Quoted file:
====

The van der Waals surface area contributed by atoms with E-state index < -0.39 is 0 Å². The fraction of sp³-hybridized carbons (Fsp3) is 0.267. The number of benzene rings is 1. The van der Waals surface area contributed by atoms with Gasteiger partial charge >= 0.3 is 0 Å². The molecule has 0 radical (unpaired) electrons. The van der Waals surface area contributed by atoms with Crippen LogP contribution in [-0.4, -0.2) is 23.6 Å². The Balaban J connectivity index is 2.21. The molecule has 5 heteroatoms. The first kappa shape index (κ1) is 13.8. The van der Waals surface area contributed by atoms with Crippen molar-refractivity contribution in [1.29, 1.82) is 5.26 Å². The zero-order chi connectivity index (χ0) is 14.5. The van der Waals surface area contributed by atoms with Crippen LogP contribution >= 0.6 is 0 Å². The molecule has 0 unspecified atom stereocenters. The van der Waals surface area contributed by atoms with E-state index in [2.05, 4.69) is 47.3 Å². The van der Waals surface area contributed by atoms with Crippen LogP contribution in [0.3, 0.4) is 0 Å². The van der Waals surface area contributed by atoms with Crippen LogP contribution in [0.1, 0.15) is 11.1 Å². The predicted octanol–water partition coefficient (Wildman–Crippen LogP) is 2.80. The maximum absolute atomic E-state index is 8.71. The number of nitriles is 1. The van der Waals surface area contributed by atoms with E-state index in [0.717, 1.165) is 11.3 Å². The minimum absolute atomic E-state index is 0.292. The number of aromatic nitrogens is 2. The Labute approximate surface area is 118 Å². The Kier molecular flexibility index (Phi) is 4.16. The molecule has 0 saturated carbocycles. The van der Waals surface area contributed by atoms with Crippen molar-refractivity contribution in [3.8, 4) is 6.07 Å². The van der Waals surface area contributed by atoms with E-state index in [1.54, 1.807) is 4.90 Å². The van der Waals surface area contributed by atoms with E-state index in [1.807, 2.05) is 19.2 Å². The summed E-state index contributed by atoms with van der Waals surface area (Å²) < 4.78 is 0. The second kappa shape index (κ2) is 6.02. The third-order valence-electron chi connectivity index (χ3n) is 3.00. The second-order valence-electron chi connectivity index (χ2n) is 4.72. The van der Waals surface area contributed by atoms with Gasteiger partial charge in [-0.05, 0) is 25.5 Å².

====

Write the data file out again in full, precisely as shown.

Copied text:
The van der Waals surface area contributed by atoms with E-state index < -0.39 is 0 Å². The fraction of sp³-hybridized carbons (Fsp3) is 0.267. The number of benzene rings is 1. The van der Waals surface area contributed by atoms with Gasteiger partial charge >= 0.3 is 0 Å². The molecule has 0 radical (unpaired) electrons. The van der Waals surface area contributed by atoms with Crippen LogP contribution in [-0.4, -0.2) is 23.6 Å². The Balaban J connectivity index is 2.21. The molecule has 5 heteroatoms. The first kappa shape index (κ1) is 13.8. The van der Waals surface area contributed by atoms with Crippen molar-refractivity contribution in [1.29, 1.82) is 5.26 Å². The zero-order chi connectivity index (χ0) is 14.5. The van der Waals surface area contributed by atoms with Crippen LogP contribution >= 0.6 is 0 Å². The molecule has 0 unspecified atom stereocenters. The van der Waals surface area contributed by atoms with E-state index in [2.05, 4.69) is 47.3 Å². The van der Waals surface area contributed by atoms with Crippen LogP contribution in [0.3, 0.4) is 0 Å². The van der Waals surface area contributed by atoms with Crippen LogP contribution in [0.1, 0.15) is 11.1 Å². The predicted octanol–water partition coefficient (Wildman–Crippen LogP) is 2.80. The maximum absolute atomic E-state index is 8.71. The number of nitriles is 1. The van der Waals surface area contributed by atoms with E-state index in [0.717, 1.165) is 11.3 Å². The minimum absolute atomic E-state index is 0.292. The number of aromatic nitrogens is 2. The Labute approximate surface area is 118 Å². The Kier molecular flexibility index (Phi) is 4.16. The molecule has 0 saturated carbocycles. The van der Waals surface area contributed by atoms with Crippen molar-refractivity contribution in [3.8, 4) is 6.07 Å². The van der Waals surface area contributed by atoms with E-state index in [1.54, 1.807) is 4.90 Å². The van der Waals surface area contributed by atoms with E-state index in [1.807, 2.05) is 19.2 Å². The summed E-state index contributed by atoms with van der Waals surface area (Å²) < 4.78 is 0. The second kappa shape index (κ2) is 6.02. The third-order valence-electron chi connectivity index (χ3n) is 3.00. The second-order valence-electron chi connectivity index (χ2n) is 4.72. The van der Waals surface area contributed by atoms with Gasteiger partial charge in [-0.05, 0) is 25.5 Å².